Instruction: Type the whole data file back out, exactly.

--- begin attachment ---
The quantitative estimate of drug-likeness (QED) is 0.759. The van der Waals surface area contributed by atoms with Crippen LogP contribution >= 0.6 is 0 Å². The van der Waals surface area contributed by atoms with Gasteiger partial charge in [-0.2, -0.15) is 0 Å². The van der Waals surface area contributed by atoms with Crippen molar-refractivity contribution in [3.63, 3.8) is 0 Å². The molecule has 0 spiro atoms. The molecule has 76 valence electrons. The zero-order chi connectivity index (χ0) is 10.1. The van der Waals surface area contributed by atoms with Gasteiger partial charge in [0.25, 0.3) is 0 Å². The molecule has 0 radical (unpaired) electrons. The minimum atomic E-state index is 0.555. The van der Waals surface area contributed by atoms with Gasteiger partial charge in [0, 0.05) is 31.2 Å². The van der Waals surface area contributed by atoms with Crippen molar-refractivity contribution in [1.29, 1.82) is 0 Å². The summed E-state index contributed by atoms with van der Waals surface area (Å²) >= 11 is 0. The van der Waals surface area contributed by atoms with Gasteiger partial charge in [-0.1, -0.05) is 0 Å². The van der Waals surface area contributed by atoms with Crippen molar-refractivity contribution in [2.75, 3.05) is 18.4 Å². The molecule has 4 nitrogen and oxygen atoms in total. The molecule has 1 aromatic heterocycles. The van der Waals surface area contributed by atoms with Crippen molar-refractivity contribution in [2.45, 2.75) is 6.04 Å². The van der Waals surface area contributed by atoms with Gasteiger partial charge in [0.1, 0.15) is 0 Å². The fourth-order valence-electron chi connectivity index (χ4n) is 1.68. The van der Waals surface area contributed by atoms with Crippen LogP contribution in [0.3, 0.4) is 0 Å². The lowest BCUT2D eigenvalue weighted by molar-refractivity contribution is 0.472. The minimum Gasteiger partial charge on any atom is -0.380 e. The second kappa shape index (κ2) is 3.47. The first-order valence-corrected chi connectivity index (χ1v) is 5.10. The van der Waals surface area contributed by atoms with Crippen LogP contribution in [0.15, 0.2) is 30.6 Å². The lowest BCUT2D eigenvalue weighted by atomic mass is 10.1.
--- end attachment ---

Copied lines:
The quantitative estimate of drug-likeness (QED) is 0.759. The van der Waals surface area contributed by atoms with Crippen LogP contribution >= 0.6 is 0 Å². The van der Waals surface area contributed by atoms with Gasteiger partial charge in [-0.2, -0.15) is 0 Å². The van der Waals surface area contributed by atoms with Crippen molar-refractivity contribution in [3.63, 3.8) is 0 Å². The molecule has 0 spiro atoms. The molecule has 76 valence electrons. The zero-order chi connectivity index (χ0) is 10.1. The van der Waals surface area contributed by atoms with Gasteiger partial charge in [0.25, 0.3) is 0 Å². The molecule has 0 radical (unpaired) electrons. The minimum atomic E-state index is 0.555. The van der Waals surface area contributed by atoms with Gasteiger partial charge in [0, 0.05) is 31.2 Å². The van der Waals surface area contributed by atoms with Crippen molar-refractivity contribution in [1.29, 1.82) is 0 Å². The summed E-state index contributed by atoms with van der Waals surface area (Å²) >= 11 is 0. The van der Waals surface area contributed by atoms with Gasteiger partial charge in [-0.1, -0.05) is 0 Å². The van der Waals surface area contributed by atoms with Crippen molar-refractivity contribution in [2.75, 3.05) is 18.4 Å². The molecule has 4 nitrogen and oxygen atoms in total. The molecule has 1 aromatic heterocycles. The van der Waals surface area contributed by atoms with Crippen molar-refractivity contribution in [2.45, 2.75) is 6.04 Å². The van der Waals surface area contributed by atoms with Gasteiger partial charge in [0.1, 0.15) is 0 Å². The fourth-order valence-electron chi connectivity index (χ4n) is 1.68. The van der Waals surface area contributed by atoms with Crippen LogP contribution in [0.3, 0.4) is 0 Å². The lowest BCUT2D eigenvalue weighted by molar-refractivity contribution is 0.472. The minimum Gasteiger partial charge on any atom is -0.380 e. The second kappa shape index (κ2) is 3.47. The first-order valence-corrected chi connectivity index (χ1v) is 5.10. The van der Waals surface area contributed by atoms with Crippen LogP contribution in [0.15, 0.2) is 30.6 Å². The lowest BCUT2D eigenvalue weighted by atomic mass is 10.1.